Registered Nurse Pleads Guilty in Connection with Detroit Medicare Fraud Scheme
|U.S. Department of Justice March 22, 2013|
WASHINGTON—A registered nurse who fabricated nursing visit forms in connection with a $24 million home health care fraud conspiracy in Detroit pleaded guilty today for her role in the scheme, announced Acting Assistant Attorney General Mythili Raman of the Justice Department’s Criminal Division; U.S. Attorney for the Eastern District of Michigan Barbara L. McQuade; Special Agent in Charge Robert D. Foley, III of the FBI’s Detroit Field Office; and Special Agent in Charge Lamont Pugh, III of the U.S. Department of Health and Human Services Office of Inspector General (HHS-OIG), Chicago Regional Office.
Beverly Cooper, 59, of Detroit, pleaded guilty before U.S. District Judge Victoria A. Roberts in the Eastern District of Michigan to one count of conspiracy to commit health care fraud.
Cooper admitted that she and others conspired to defraud Medicare through home health care companies operating in the Detroit area, including Reliance Home Care LLC, First Choice Home Health Care Services Inc., and Accessible Home Care Inc. According to court documents, Cooper fabricated nursing visit notes and other documents to give Medicare the impression that she had provided home health care services, when, in fact, home health care was not needed and/or was not being provided. Cooper also admitted that while at these companies, she signed nursing visit notes for home visits made by other unlicensed individuals to give Medicare the false impression that she had provided home health care. Court documents reveal that Cooper understood that the documents she created would be used by these companies to submit claims to Medicare for home health services that were not medically necessary and/or not provided.
Court documents show that when home health companies were inspected by state regulatory agencies, Cooper and her co-conspirators participated in staged home health visits, posing as employees of these companies and treating fake patients, all to give inspectors the false impression that these companies’ operations were legitimate and that home health services were in fact being provided.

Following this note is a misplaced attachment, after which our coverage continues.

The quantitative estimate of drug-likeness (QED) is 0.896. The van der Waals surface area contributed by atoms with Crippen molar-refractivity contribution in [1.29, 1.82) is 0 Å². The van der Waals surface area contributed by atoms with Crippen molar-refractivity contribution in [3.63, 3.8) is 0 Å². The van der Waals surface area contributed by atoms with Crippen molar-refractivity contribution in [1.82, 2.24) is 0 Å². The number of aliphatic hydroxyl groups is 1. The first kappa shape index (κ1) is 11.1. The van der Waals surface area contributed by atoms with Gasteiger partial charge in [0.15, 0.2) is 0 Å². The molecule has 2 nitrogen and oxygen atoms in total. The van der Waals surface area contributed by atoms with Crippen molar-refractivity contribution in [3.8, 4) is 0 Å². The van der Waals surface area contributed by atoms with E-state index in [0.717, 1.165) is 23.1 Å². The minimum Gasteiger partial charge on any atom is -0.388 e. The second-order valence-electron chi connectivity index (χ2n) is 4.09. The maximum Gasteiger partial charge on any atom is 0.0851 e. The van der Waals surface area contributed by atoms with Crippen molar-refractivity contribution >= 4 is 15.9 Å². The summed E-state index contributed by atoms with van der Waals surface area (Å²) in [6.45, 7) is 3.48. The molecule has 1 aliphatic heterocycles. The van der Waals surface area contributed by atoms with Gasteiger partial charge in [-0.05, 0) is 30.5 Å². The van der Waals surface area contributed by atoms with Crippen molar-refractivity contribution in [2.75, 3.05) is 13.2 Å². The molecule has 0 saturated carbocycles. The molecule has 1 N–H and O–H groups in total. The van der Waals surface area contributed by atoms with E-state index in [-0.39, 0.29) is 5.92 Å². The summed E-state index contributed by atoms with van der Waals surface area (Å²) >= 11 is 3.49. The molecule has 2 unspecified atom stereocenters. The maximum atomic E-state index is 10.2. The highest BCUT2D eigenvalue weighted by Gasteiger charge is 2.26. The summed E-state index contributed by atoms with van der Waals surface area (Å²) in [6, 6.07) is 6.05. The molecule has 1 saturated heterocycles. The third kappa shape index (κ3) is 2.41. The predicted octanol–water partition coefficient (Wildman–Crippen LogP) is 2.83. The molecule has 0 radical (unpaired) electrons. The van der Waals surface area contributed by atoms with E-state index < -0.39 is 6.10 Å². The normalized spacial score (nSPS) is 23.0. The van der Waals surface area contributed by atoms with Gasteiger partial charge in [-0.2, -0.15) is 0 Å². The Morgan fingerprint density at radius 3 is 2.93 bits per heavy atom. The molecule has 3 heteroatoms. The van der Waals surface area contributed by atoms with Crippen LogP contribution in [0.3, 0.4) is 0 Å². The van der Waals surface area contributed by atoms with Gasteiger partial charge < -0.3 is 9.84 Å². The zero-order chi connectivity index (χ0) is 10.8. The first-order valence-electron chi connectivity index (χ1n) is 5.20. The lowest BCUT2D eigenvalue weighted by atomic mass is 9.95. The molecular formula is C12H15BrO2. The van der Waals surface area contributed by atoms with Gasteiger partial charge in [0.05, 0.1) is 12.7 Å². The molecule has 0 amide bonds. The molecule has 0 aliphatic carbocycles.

Court documents allege that between 2006 and May 2012, Cooper’s conduct caused Reliance, First Choice, and Accessible to submit claims to Medicare for services that were not medically necessary and/or not provided, causing Medicare to pay these companies approximately $5,403,703.
At sentencing, scheduled for July 23, 2013, Cooper faces a maximum penalty of 10 years in prison and a $250,000 fine.
This case is being prosecuted by Trial Attorney William G. Kanellis and Assistant Chief Gejaa Gobena of the Criminal Division’s Fraud Section. It was investigated by the FBI and HHS-OIG, and it was brought as part of the Medicare Fraud Strike Force, supervised by the Criminal Division’s Fraud Section and the U.S. Attorney’s Office for the Eastern District of Michigan.
Since its inception in March 2007, the Medicare Fraud Strike Force, now operating in nine cities across the country, has charged more than 1,480 defendants who have collectively billed the Medicare program for more than $4.8 billion. In addition, HHS’s Centers for Medicare and Medicaid Services, working in conjunction with HHS-OIG, is taking steps to increase accountability and decrease the presence of fraudulent providers.
To learn more about the Health Care Fraud Prevention and Enforcement Action Team (HEAT), go to www.stopmedicarefraud.gov.